Books

Born to rule

15 August 2013 1:00 pm

Depending on how you look at it, the Chinese Communist Party is either the last non-ridiculous bastion of Marxism, an…

Tudor, by Leanda de Lisle - review

10 August 2013 9:00 am

The Tudors, England’s most glamorous ruling dynasty, were self-invented parvenus, with ‘vile and barbarous’ origins, Anne Somerset reminds us

Reflections on a Metaphysical Flaneur, by Raymond Tallis - review

10 August 2013 9:00 am

There are books we read for pleasure and there are books we are paid to review. However enjoyable the books…

A Corner of Paradise, by Brian Thompson - review

10 August 2013 9:00 am

Author has late-blossoming romance with authoress, both divorcees, and they live together in a cramped house in Harrogate full of…

The Modern Peasant, by JoJo Tulloch - review

10 August 2013 9:00 am

You know that something’s afoot when Lakeland says so. Lakeland is the kitchenware company which has more of a finger…

Island, by J. Edward Chamberlin - review

10 August 2013 9:00 am

‘Tom Island’ — that was the name I was given once by a girl I met on an island in…

A Stone in the Shade, by Violet Powell - review

10 August 2013 9:00 am

Evelyn Waugh once recalled the anguish with which he greeted Edith Sitwell’s announcement that ‘Mr Waugh, you may call me…

The Life and Death of the Spanish Republic, by Henry Buckley - review

10 August 2013 9:00 am

With Spain’s economic crisis in the forefront of global news, it would be fascinating to see what a reporter of…

A Trip to Echo Spring, by Olivia Laing - review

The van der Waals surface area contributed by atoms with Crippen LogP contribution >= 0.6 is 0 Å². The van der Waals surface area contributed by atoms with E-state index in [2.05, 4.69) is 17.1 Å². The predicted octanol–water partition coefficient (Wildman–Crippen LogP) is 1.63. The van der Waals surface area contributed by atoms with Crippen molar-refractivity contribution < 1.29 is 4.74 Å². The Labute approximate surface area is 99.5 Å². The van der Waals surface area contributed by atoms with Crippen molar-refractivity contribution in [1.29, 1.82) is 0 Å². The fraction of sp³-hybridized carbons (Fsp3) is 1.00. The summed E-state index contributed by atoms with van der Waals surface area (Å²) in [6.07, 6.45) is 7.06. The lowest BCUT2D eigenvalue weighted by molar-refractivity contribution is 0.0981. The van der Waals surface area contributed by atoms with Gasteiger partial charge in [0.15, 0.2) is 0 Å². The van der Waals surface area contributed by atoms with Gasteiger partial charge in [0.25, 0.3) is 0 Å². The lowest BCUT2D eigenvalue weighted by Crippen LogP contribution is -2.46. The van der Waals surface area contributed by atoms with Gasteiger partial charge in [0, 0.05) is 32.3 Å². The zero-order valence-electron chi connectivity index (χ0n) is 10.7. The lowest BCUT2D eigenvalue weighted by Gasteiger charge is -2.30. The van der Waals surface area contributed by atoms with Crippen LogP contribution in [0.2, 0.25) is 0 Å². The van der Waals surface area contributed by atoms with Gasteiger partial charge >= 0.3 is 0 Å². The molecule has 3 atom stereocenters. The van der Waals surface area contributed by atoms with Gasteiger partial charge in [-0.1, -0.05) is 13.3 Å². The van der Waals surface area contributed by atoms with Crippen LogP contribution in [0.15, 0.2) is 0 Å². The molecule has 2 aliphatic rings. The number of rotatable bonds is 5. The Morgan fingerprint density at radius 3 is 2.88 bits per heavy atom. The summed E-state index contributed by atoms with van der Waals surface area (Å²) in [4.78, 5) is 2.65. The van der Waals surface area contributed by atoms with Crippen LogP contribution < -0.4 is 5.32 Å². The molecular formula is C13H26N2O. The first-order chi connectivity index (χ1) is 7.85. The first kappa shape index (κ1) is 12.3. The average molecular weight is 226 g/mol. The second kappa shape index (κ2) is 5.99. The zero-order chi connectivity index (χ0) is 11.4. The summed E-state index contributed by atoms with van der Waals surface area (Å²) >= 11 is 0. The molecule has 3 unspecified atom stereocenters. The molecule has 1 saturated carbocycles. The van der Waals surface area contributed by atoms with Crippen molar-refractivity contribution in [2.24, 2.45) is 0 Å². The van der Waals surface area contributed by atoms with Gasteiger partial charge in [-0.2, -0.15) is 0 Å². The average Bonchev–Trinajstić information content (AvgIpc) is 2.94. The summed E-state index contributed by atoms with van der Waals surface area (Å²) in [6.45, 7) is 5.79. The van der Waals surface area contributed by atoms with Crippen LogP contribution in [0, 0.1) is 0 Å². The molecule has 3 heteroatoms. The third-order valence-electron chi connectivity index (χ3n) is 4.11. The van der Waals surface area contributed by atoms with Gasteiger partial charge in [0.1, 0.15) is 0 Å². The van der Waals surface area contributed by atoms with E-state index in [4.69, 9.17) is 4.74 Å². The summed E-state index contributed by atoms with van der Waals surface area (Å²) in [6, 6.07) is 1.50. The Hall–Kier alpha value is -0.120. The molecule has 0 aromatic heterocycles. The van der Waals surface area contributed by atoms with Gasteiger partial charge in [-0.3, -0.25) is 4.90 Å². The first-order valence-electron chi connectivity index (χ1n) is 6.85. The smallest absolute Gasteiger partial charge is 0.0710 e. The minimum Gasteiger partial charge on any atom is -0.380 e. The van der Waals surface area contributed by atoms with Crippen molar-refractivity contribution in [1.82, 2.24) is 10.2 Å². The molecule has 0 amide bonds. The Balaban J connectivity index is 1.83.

10 August 2013 9:00 am

The boozer’s life is one of low self-esteem and squalid self-denial. It was memorably evoked by Charles Jackson in his…

Death by Dior, by Terry Cooper - review

10 August 2013 9:00 am

This book may sound like it’s going to be about high fashion, but it’s actually about Nazism, satanism, incest and…

Holy Orders, by Benjamin Black - review

10 August 2013 9:00 am

It’s always a little disconcerting for the rest of us when literary novelists turn to crime. Have they become different…

Country Boy, by Richard Hillyer - review

10 August 2013 9:00 am

Under his real name, Charles James Stranks, the author of this little masterpiece wrote on a number of ecclesiastical subjects:…

Books and Arts

10 August 2013 9:00 am

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Glorious Misadventures, by Owen Mathews - review

3 August 2013 9:00 am

The brutality and folly of Russia’s bid to conquer America has the makings of grand tragicomedy says Sam Leith

Empire of the Deep, by Ben Wilson - review

3 August 2013 9:00 am

‘I never before came across a man whom I could fancy being a Napoleon or a Nelson…His ascendancy over everybody…

The Son, by Philipp Meyer - review

3 August 2013 9:00 am

Colonel Eli McCullough, formerly known as Tiehteti, is a living legend. The first male child born in the Republic of…

The Ghosts of Happy Valley, by Juliet Barnes - review

3 August 2013 9:00 am

Rift Valley, Kenya The other day when I told the headmaster of a top British public school that I came…

A Slap in the Face, by William B. irvine - review

3 August 2013 9:00 am

A friend of mine who works for the NHS has been told recently by a superior that his ‘attention to…

Magic, by Ricky Jay - review

3 August 2013 9:00 am

People, they say, want different things from a book over the summer than they do the rest of the year.…

Shire, by Ali Smith - review

3 August 2013 9:00 am

Pastoral elegy is not what you expect to find in a collection of short stories, but then Ali Smith is…

Birds & People, by Mark Cocker - review

3 August 2013 9:00 am

‘A world without birds would lay waste the human heart,’ writes Mark Cocker. Following his Birds Britannica and prize-winning Crow…

Books and Arts

3 August 2013 9:00 am

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In the bunker

3 August 2013 9:00 am

The rusted-on supporters of the ALP must wonder how it came to this. Six years ago, the ALP was on…

Books and arts

27 July 2013 9:00 am

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Edwardian Opulence, edited by Angus Trumble - review

27 July 2013 9:00 am

Margaret MacMillan says that the ostentation of the Edwardian Age focuses the mind painfully on the horror that was so quickly to follow